English Literature and Composition — Advanced Placement / Dual Enrollment  

    Dual Enrollment Credit: English Composition II (ENGL 1020) 

     This course engages students in becoming skilled readers of a variety of fiction-genres: poetry, novels, and drama. A focus on analytical writing will seek to help students sharpen their reading-comprehension skills. Students will be challenged to produce analytical essays, which identify various literary devices (images, tone, diction, etc.) and which demonstrate how these various devices are used to convey a contextual/historic philosophy and/or idea.  

    English V 

    Prerequisite: English IV 

    English V is a course for seniors only who have completed English I-IV successfully. It is structured to resemble a freshman college English class and uses a college text. It is designed to equip the college-bound students more intensely with skills and techniques for success in college. The emphasis here is on the different types of essays and responding to literature, with grammar lessons concentrating on errors seniors still need to correct before college. The course also includes ACT preparatory work. 

     

    Mathematics 

    9th and 10th grade students are required to take a mathematics course in both the fall and spring semesters. 

     Technical Math  

    This course gives an in-depth look at linear concepts with an introduction to quadratic expressions. Linear concepts covered in the course include expressions, equations, inequalities, slope, average rate of change, graphing, and systems of equations and inequalities.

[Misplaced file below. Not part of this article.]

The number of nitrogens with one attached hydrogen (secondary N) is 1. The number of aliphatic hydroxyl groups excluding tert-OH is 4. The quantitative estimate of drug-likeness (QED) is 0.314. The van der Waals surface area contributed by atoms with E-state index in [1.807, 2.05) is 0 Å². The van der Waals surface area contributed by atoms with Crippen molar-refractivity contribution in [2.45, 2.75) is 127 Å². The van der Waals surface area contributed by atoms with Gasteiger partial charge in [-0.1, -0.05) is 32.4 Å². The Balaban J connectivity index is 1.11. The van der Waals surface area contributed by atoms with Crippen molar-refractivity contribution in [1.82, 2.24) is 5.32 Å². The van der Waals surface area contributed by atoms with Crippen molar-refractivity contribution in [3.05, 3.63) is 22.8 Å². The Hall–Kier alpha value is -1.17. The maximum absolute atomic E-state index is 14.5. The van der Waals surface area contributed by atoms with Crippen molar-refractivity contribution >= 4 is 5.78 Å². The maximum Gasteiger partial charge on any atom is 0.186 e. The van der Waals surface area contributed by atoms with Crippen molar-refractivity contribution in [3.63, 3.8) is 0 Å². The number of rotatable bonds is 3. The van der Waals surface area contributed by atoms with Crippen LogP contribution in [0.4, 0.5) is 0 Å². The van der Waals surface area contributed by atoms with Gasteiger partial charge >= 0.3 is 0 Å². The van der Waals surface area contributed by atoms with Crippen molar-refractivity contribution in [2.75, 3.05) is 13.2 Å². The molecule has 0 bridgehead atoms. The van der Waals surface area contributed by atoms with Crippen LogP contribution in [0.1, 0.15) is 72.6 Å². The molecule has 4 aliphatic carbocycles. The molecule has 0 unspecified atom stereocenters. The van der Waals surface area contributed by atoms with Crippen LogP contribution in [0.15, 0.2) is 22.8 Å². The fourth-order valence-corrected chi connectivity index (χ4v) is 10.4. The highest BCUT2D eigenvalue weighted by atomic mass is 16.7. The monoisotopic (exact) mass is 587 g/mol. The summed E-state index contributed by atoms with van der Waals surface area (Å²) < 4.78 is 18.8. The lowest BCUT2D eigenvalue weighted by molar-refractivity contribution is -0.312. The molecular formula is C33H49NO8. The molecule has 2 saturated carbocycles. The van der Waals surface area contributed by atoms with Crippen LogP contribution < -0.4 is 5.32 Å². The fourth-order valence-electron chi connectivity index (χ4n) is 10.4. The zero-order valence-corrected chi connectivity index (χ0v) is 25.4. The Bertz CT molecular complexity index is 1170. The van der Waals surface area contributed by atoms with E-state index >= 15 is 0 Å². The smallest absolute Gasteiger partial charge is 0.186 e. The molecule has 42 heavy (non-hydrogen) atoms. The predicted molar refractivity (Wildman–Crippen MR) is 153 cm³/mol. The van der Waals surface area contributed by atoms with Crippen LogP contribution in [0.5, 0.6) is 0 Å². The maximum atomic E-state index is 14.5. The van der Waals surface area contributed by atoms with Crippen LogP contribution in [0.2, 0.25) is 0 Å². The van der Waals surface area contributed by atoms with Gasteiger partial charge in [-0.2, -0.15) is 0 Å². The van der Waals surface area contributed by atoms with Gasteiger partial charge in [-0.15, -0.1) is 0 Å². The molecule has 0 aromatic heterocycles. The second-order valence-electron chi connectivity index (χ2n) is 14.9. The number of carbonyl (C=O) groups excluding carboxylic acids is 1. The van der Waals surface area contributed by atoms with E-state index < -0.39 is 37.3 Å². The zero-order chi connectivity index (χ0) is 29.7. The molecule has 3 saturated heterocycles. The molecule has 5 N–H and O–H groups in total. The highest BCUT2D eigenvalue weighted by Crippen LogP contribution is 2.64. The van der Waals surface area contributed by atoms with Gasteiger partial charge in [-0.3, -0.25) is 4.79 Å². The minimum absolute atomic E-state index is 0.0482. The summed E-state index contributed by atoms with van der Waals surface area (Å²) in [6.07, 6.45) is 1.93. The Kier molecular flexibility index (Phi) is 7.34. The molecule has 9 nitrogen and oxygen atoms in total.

Algebra I 

    This course includes the study of linear, quadratic, exponential, and parent functions. Topics included are linear vs. non-linear, factoring, solving quadratic equations, applications of quadratic functions, exponential growth and decay, shifts of parent functions, domain and range, and measures of central tendency. 

    Math Essentials 

    Prerequisite: Algebra I 

    Math Essentials includes the study of geometric figures, definitions, and proofs; segment and angle measurement; distance and midpoint formulas; parallel and perpendicular lines; translations, reflections, and rotations; and properties of triangles and triangle congruence. 

    Geometry 

    Prerequisite: Algebra I 

    This courses offer students an inductive approach to geometrical concepts. The topics covered are geometric patterns and puzzles, reasoning and proof, parallel and perpendicular relationships, triangles and quadrilaterals, similarity and trigonometry, area, surface area, polyhedral and volume, circles and spheres, and transformations. The purchase of a scientific calculator, ruler, protractor, and compass are suggested for these courses. 

    Algebra II 

    Prerequisites: Algebra I and Geometry 

    This course is needed for college mathematics. It includes a study of functions, polynomial equations and inequalities, rational equations and inequalities, radicals and the complex number system, quadratic and higher order polynomial functions, exponential and logarithmic functions, and conic sections.  The purchase of a scientific calculator is suggested. 

    Financial Literacy 

    Prerequisites:  Algebra I 

    This course is designed to develop the ability to solve real world problems in order to become productive citizens and workers in a technological society. Problem-solving applications will be used to analyze and solve business problems. 

    Business Math 

    This class teaches the critical thinking, mathematical reasoning, and problem solving techniques for students to be  successful  in  situations that occur in today’s workplace. Lessons are aimed at strengthening core mathematics skills to apply to work-related problems 

    Algebra III 

    Prerequisite: Algebra II 

    Algebra III includes the study of ratio and proportion, probability, statistics, linear functions, quadratic functions, and topics in geometry, among other math topics. 

    Algebra III Dual Enrollment 

    Prerequisite: Algebra II 

    Dual Enrollment: College Algebra (Math 1300)